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Types

There are two main types of acute leukaemia, myeloid and lymphoblastic. Lymphoblastic leukaemia can also be called lymphocytic leukaemia.

Acute lymphoblastic leukaemia (ALL) is divided into different groups (subtypes). Doctors use two different systems to work out which type a person has. These are the:

  • World Health Organisation (WHO) system
  • French and British (FAB) system

Ask your doctor which system they are using if you are unsure. The type of ALL you have tells you the type of cell that the cancer started in. Knowing this helps your doctor decide which treatment you need.

Finding the type of ALL

Your doctor looks at your leukaemia cells under a microscope to find out which group your leukaemia is in. 

Your doctor also does tests for:

  • proteins that some types of leukaemia cells make (immunophenotyping tests)
  • chromosome changes in the leukaemia cells (cytogenetic tests)

World Health Organisation (WHO) system

Doctors mostly use the World Health Organisation (WHO) system. It's based on the type of lymphocyte (white blood cell) that has become cancerous and the characteristics the cell has. This system helps your doctors to plan treatment and predict how well the treatment will work. There are 3 different subtypes:

  • pre (precursor) B cell ALL, this is the most common type in adults
  • pre (precursor) T cell ALL, this is more likely to affect young adults and is more common in men
  • mature B cell ALL, this type is identified by particular genetic changes

Mature B cell ALL is sometimes called Burkitt type ALL because it is similar to another cancer called Burkitt lymphoma.

French American British (FAB) system

This is an older system that doctors use less often. It divides ALL into 3 groups (L1, L2 and L3) depending on what the leukaemia cells look like under the microscope.

Mixed phenotypic acute leukaemia (MPAL)

This is a rare type of leukaemia and has a mixture of features from acute lymphoblastic leukaemia (ALL) and acute myeloid leukaemia (AML). This might also be called acute biphenotypic leukaemia or acute bilineal leukaemia.

Philadelphia positive ALL

In Philadelphia positive leukaemia you have a particular change in the chromosomes of the leukaemia cells. About 20 to 30 out of every 100 people with ALL (about 20 to 30%) have this change.

Most cells of your body have 23 pairs of chromosomes. Chromosomes are made of DNA. Sections of DNA are called genes. Genes make proteins which have particular jobs to do in the body. For example some genes control how much a cell grows and divides.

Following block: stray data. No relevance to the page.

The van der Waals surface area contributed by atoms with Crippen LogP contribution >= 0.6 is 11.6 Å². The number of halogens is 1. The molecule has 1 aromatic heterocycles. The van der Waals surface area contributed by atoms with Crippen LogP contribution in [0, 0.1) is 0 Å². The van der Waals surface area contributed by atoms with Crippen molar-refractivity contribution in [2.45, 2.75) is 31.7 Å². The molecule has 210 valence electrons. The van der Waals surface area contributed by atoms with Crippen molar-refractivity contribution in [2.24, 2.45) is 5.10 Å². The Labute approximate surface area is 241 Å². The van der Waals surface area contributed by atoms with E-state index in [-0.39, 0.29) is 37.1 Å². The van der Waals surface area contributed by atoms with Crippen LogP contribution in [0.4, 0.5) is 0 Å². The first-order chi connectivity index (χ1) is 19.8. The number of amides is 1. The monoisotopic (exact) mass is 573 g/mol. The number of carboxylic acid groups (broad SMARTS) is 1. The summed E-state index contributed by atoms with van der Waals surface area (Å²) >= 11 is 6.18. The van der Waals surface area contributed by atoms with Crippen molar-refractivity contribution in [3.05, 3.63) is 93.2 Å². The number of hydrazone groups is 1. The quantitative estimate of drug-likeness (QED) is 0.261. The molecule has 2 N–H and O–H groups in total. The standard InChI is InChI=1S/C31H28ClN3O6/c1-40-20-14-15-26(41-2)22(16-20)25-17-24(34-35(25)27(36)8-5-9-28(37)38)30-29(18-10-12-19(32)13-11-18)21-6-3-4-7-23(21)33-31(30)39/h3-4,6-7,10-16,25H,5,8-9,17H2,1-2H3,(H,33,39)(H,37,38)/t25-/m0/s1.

When a cell divides to make new cells, the chromosomes normally stay the same. But sometimes mistakes happen.

With Philadelphia positive ALL, a gene called the ABL1 gene on chromosome 9 breaks off and sticks to a gene called the BCR gene on chromosome 22. It produces a new gene called BCR-ABL1 which causes the cell to make too much of a protein called tyrosine kinase. This protein encourages leukaemia cells to grow and multiply.

Doctors treat Philadelphia positive ALL with a targeted cancer drug called imatinib, which blocks this protein.

Last reviewed: 
10 May 2018
  • Acute lymphoblastic leukaemia in adult patients: ESMO Clinical Practice Guidelines for diagnosis, treatment and follow up
    D Hoezler and others
    Annals of Oncology, 2016. Volume 27, Supplement 5, Pages 69-82

  • Hoffbrand’s Essential Haematology (7th Edition)
    AV Hoffbrand and PAH Moss
    Wiley Blackwell, 2016

  • Acute lymphoblastic leukemia: a comprehensive review and 2017 update 
    T Terwilliger and M Abdul-Hay
    Blood Cancer Journal, 2017. Volume 7, Issue 6

  • Diagnosis and subclassification of acute lymphoblastic leukaemia
    S Chiaretti and others
    Mediterranean Journal of Hematology and Infectious Diseases, 2014. Volume 6 Issue 1

  • How I treat Philadelphia chromosome–positive acute lymphoblastic leukemia
    A K Fielding
    Blood, 2010. Volume 116, Issue 18, Pages 3409-3417

  • The information on this page is based on literature searches and specialist checking. We used many references and there are too many to list here. Please contact patientinformation@cancer.org.uk with details of the particular issue you are interested in if you need additional references for this information.

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